Skip to main content

I'm an independent contractor, Can an employment contract prevent me from gaining full time employment?

Andover, MA |

I live and Work in NH for a MA agency. Ive been filling a contract for 20months and the client wants to hire me full time. However, the contract I signed states that: if any work is performed during the term of the agreement (it has no set end date) and 12 months after its termination date it is through the "agency" and it can only be waived in writing, and after a payment of 20% of first years salary by either myself or the agency.

It also states that I may terminate the contract at any time, would I still be bound by the above clause if I do so?

years salary by either myself or the agency. Not the agency... the client.

Attorney Answers 2


I hesitate to give an answer about the interpretation of a contract without being able to read the entire document. Contract law says that the document must be read in its entirety and enforced according to its terms. I suggest you schedule a consultation with an employment lawyer to review the contract and educate yourself about the pros/cons, and your options. Good luck.

This information should not be construed to be formal legal advice nor the formation of a lawyer/client relationship.

Mark as helpful

5 lawyers agree


It sounds like this is a non-compete clause. Non-compete clauses are standard in some fields and for some positions. They should be narrowly drawn to protect the employer, it's clients and their interests. It is not uncommon for employers to have overly broad non-compete clauses in contracts. Sometimes these clauses are not enforceable at all. You would need to see a local employment lawyer and have that lawyer review the contract to determine whether or not this clause would be enforceable, and if it is, how it would affect your future employment after you leave the company.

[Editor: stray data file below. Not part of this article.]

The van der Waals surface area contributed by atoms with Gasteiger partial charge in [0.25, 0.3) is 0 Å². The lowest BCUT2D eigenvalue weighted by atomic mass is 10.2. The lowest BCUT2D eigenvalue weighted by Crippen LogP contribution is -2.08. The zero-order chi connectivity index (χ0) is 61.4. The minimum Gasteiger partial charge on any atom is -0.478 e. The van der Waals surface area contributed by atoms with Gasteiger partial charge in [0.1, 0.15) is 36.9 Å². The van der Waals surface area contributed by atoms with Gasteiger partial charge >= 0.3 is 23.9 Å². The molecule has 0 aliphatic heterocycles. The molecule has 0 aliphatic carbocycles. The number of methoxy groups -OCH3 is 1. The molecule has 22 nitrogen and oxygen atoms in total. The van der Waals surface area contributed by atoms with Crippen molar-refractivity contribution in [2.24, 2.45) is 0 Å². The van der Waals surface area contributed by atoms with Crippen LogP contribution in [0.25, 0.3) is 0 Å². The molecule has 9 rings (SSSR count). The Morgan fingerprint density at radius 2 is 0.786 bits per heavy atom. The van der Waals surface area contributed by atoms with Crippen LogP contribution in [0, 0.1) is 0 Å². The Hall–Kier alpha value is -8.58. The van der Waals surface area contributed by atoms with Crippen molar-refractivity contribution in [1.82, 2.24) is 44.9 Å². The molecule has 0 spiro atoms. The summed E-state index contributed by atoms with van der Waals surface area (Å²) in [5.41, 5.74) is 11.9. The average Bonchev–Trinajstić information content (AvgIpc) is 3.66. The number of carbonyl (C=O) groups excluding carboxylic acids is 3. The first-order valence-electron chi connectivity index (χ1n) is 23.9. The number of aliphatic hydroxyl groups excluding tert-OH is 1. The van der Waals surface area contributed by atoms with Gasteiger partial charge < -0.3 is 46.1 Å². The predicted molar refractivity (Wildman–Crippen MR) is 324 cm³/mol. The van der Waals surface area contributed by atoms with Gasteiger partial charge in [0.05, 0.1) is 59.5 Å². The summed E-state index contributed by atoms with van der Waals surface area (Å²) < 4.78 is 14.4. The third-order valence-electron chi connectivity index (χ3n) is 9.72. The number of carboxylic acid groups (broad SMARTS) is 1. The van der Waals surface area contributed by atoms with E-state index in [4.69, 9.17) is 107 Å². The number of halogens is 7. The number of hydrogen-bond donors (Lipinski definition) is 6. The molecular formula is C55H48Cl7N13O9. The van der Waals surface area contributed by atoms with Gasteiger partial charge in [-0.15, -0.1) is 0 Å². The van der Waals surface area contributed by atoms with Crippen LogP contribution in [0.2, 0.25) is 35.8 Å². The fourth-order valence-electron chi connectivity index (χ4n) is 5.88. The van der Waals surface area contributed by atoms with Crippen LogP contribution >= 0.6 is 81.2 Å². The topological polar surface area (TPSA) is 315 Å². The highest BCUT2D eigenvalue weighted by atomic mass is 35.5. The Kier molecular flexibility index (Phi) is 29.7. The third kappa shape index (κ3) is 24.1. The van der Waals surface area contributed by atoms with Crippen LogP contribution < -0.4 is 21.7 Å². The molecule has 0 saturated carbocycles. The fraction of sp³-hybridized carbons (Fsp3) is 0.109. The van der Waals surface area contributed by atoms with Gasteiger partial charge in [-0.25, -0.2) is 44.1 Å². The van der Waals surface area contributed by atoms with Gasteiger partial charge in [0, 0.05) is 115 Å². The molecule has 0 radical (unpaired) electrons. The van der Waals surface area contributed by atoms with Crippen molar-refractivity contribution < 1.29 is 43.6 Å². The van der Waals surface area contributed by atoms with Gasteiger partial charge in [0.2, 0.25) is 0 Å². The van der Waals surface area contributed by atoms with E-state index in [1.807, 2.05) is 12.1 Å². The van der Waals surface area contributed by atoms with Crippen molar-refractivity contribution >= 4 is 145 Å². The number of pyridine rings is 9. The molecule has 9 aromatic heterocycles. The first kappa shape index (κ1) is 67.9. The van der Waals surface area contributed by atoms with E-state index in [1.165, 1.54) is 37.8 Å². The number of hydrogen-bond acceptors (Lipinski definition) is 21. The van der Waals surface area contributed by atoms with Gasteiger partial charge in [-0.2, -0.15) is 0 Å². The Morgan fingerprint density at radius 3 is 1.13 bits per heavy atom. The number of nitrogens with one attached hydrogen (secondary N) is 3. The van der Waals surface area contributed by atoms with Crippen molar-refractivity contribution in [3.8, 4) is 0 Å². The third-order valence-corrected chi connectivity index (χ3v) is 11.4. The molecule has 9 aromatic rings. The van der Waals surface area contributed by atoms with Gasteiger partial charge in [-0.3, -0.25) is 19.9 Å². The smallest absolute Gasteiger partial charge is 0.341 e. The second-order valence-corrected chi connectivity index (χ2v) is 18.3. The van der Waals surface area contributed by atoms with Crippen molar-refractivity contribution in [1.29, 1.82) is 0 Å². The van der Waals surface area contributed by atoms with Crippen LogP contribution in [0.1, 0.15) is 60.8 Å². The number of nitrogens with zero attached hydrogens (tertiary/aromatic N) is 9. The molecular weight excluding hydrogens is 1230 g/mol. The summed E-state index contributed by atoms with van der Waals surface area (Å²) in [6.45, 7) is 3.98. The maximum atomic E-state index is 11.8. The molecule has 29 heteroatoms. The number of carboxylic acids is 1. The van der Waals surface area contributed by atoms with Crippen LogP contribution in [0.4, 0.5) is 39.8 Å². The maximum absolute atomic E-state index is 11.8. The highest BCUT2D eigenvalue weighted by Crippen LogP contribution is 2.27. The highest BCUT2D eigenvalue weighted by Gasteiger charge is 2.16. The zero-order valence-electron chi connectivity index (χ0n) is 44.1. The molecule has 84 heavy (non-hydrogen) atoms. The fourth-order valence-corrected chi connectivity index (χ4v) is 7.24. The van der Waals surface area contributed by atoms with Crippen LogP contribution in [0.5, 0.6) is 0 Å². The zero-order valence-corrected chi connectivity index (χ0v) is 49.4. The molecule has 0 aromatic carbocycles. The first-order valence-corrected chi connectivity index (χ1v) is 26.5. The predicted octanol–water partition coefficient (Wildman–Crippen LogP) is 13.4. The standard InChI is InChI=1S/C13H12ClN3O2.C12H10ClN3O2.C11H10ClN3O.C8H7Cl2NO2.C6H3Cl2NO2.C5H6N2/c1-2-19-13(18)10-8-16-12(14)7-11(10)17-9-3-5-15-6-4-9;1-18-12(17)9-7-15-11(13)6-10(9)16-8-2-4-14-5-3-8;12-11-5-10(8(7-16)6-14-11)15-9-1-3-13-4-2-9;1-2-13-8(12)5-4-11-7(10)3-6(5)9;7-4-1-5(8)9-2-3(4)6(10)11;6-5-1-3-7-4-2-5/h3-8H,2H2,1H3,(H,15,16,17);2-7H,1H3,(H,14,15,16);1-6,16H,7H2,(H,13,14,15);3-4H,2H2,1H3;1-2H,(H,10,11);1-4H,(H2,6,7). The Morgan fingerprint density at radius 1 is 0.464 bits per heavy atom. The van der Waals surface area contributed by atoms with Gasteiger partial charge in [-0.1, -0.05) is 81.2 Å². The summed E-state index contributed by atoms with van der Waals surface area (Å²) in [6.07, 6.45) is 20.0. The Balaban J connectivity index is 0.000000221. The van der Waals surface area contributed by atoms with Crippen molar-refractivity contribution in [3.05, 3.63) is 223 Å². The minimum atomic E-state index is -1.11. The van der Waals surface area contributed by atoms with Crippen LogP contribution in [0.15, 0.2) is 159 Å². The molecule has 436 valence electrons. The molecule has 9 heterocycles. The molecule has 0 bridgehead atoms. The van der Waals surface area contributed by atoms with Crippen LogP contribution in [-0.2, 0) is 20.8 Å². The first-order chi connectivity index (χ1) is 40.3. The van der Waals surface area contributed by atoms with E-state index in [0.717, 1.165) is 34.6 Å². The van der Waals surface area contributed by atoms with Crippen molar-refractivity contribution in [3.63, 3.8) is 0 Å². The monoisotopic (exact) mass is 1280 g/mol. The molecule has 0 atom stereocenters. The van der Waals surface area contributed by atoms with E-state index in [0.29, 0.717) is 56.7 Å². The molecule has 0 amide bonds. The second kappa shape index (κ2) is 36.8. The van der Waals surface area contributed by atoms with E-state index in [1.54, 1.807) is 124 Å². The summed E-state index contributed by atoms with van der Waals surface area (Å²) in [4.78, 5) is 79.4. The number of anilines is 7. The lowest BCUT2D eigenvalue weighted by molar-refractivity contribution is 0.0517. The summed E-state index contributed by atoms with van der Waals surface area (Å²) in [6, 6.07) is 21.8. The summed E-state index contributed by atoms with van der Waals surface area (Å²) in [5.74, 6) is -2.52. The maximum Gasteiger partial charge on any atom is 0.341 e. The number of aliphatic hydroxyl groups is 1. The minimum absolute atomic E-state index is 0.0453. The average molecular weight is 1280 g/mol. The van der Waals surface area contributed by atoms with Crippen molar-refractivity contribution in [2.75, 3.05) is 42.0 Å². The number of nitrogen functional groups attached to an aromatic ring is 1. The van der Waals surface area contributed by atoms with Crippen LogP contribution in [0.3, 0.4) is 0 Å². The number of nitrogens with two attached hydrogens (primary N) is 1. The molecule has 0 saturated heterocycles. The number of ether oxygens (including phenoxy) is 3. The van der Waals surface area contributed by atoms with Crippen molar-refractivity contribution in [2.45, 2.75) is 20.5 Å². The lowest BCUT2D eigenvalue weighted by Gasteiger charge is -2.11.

This answer is provided for guidance only. DO NOT rely on it as legal advice. We DO NOT have an attorney-client relationship. You should contact an attorney in your area for a one-on-one consultation before pursuing any action or making any decisions.

Mark as helpful

2 lawyers agree

Employment topics

Recommended articles about Employment

What others are asking

Can't find what you're looking for?

Post a free question on our public forum.

Ask a Question

- or -

Search for lawyers by reviews and ratings.

Find a Lawyer

Browse all legal topics